... Current electric vehicles typically offer high engine torques but not a corresponding sporty engine sound. Current research on sounds for electric vehicles has mostly focused on pedestrian safety (e.g., Faas & Baumann, 2021;Karaaslan et al., 2018), and considerably less research is available focusing on the experience of drivers inside the electric vehicle. ...
Preprint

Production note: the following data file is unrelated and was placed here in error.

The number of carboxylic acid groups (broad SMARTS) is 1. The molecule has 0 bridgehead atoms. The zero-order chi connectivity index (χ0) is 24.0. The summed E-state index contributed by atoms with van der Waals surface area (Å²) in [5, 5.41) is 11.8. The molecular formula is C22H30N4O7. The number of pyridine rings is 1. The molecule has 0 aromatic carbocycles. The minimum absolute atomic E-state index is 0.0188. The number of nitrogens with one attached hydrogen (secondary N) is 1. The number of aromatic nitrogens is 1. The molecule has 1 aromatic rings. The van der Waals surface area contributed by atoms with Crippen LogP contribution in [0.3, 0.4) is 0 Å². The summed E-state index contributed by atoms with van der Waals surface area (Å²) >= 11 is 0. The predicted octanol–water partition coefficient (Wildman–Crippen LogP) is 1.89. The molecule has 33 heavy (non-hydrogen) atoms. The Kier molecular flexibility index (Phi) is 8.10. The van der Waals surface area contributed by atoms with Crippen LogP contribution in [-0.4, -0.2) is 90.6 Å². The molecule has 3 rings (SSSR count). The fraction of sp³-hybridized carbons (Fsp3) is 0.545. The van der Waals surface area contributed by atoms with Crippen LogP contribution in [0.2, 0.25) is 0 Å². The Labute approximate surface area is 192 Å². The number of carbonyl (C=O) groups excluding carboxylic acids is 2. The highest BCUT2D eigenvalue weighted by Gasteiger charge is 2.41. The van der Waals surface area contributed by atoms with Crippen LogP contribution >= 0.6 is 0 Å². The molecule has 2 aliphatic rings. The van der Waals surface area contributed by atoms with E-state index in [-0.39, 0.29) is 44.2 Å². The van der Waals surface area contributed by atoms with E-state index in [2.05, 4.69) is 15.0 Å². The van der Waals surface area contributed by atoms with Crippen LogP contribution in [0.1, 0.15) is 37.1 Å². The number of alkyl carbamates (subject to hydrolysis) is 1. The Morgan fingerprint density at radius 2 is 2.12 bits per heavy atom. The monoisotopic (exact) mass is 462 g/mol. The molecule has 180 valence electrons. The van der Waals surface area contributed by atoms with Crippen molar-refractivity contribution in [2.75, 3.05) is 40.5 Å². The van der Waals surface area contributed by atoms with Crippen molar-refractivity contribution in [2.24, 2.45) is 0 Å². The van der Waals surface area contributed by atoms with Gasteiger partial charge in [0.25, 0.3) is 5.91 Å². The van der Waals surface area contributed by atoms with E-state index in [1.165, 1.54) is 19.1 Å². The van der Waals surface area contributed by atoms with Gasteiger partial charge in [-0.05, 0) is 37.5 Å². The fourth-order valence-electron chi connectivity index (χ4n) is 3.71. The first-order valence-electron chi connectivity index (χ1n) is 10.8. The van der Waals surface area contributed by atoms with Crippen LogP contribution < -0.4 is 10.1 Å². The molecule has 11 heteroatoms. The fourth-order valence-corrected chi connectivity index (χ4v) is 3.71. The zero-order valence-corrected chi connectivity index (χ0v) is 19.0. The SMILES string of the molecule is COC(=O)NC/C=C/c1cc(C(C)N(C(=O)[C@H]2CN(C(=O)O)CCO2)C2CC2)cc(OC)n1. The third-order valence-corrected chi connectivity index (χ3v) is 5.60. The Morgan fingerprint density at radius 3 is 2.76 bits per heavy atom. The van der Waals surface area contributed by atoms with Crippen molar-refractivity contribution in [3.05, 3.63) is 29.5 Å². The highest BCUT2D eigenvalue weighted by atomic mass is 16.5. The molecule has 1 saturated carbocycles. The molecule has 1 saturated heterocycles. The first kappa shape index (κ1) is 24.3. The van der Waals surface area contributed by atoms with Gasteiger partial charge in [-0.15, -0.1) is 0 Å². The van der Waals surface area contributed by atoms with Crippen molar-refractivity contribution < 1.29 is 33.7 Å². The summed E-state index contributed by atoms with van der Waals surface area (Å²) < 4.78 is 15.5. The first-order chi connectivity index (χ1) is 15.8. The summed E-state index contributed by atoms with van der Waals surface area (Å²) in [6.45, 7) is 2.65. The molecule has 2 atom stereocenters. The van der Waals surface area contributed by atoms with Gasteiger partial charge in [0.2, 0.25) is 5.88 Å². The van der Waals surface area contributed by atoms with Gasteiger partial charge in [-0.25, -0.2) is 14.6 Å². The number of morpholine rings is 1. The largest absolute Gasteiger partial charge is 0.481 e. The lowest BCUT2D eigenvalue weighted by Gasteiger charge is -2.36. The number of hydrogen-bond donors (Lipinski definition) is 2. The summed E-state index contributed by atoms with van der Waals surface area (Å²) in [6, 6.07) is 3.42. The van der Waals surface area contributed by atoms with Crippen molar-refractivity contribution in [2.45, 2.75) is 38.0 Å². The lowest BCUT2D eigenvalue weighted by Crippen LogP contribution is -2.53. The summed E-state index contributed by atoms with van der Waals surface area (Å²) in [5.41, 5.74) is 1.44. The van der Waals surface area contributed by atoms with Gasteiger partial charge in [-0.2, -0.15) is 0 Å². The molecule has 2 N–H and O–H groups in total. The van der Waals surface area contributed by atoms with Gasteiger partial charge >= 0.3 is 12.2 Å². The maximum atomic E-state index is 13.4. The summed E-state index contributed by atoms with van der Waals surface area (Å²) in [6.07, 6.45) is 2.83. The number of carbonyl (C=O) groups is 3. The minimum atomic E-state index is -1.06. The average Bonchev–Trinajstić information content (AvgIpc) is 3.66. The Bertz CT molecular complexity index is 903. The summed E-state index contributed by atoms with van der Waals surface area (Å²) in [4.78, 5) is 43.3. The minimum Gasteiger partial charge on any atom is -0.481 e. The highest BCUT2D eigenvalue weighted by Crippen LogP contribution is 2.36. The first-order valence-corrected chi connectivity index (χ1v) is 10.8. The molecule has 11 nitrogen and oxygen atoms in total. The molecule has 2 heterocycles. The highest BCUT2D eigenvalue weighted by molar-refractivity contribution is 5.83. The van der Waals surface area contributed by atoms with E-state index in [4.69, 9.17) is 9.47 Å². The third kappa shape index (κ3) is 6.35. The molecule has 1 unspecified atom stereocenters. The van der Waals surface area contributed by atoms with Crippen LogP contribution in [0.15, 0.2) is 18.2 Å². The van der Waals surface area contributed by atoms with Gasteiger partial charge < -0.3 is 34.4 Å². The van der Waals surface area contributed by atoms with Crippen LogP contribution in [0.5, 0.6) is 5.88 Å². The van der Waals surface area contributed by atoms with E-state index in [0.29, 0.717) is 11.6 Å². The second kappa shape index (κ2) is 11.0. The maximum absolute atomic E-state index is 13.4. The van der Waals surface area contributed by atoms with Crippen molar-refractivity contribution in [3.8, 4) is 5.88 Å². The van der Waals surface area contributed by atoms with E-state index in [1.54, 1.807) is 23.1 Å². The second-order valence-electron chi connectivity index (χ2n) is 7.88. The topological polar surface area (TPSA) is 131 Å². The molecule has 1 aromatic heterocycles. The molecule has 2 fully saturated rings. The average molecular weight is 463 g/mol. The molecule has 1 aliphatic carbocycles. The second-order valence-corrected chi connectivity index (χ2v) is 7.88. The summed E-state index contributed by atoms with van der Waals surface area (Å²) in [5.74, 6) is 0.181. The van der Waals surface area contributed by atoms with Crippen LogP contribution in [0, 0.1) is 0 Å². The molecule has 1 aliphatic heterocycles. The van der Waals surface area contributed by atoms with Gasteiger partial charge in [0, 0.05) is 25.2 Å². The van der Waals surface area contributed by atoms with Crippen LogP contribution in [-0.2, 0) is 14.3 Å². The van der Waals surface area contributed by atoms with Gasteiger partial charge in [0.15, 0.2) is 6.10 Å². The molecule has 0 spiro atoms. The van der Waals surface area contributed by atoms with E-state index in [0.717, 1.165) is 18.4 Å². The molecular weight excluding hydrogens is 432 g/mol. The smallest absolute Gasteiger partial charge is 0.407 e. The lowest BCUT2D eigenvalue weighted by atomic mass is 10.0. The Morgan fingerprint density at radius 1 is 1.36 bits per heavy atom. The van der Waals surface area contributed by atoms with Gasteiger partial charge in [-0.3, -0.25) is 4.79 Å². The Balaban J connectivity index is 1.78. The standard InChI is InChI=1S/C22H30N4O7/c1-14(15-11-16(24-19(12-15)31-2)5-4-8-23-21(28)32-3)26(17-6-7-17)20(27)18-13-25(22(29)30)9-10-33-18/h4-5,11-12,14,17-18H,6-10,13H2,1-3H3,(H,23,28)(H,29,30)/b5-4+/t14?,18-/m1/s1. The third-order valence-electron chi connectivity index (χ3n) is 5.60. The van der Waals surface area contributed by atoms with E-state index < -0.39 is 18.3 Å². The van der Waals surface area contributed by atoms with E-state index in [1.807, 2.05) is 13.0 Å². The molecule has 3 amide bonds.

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Modern computerized vehicles offer the possibility of changing vehicle parameters with the aim of creating a novel driving experience, such as an increased feeling of sportiness. For example, electric vehicles can be designed to provide an artificial sound, and the throttle mapping can be adjusted to give drivers the illusion that they are driving a sports vehicle (i.e., without altering the vehicle’s performance envelope). However, a fundamental safety-related question is how drivers perceive and respond to vehicle parameter adjustments. As of today, human-subject research on throttle mapping is unavailable, whereas research on sound enhancement is mostly conducted in listening rooms, which provides no insight into how drivers respond to the auditory cues. This study investigated how perceived sportiness and driving behavior are affected by adjustments in vehicle sound and throttle mapping. Through a within-subject simulator-based experiment, we investigated (1) Modified Throttle Mapping (MTM), (2) Artificial Engine Sound (AES) via a virtually elevated rpm, and (3) MTM and AES combined, relative to (4) a Baseline condition and (5) a Sports car that offered increased engine power. Results showed that, compared to Baseline, AES and MTM-AES increased perceived sportiness and yielded a lower speed variability in curves. Furthermore, MTM and MTM-AES caused higher vehicle acceleration than Baseline during the first second of driving away from a standstill. Mean speed and comfort ratings were unaffected by MTM and AES. The highest sportiness ratings and fastest driving speeds were obtained for the Sports car. In conclusion, the sound enhancement not only increased the perception of sportiness but also improved drivers’ speed control performance, suggesting that sound is used by drivers as functional feedback. The fact that MTM did not affect the mean driving speed indicates that drivers adapted their “gain” to the new throttle mapping and were not susceptible to risk compensation.